With only one week until the completion of its third season, we thought we’d look back on the episode that started it all. We first watched and reviewed this episode way back on 8 October 2010, and gave it a 3 out of 4 on our old rating system, but aside from that date and rating, we decided not to read what we wrote back then until writing about our impressions this time around. From the perspective of those now very familiar with the franchise, you’d think we’d find highly introductory (by necessity, as it’s the first) nature of this episode would make it a bit of a bore to watch. Not so. On the contrary: we enjoyed it more the second time.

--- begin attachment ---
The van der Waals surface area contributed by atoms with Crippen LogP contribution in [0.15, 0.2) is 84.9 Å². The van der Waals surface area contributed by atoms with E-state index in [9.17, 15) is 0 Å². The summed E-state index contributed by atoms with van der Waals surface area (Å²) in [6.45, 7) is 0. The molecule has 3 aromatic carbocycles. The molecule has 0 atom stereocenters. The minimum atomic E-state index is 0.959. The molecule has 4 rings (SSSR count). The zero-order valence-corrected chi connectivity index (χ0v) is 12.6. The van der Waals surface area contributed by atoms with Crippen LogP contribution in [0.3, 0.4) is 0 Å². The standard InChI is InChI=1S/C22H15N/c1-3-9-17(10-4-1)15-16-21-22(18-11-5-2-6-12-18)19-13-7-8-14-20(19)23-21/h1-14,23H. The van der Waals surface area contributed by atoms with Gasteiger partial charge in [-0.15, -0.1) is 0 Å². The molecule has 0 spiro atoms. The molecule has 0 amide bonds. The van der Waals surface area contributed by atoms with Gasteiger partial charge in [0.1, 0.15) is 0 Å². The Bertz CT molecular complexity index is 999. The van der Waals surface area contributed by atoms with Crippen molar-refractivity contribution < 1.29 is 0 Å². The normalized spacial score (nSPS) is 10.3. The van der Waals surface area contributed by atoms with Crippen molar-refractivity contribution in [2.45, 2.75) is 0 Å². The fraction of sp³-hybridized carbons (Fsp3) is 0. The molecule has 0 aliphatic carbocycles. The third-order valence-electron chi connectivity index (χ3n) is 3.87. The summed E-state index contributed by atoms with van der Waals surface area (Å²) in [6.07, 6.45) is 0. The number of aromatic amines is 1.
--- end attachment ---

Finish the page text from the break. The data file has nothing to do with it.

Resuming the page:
We were always impressed by the guile and confidence with which this series got out of the gate, which parallels Keima’s confidence in throwing himself into his very first mission, despite having never even held a real girl’s hand. We forgot that Ayumi was first conquered in just this one episode – a breeze compared to Keima’s present struggles in the Goddesses Arc. We also forgot that Elsie was prepared to give up and die with Keima after learning his experience was limited to dating sims, but Keima said ‘screw that’ and stepped up, not just to save his own head, but Elsie’s too. And the rest is history.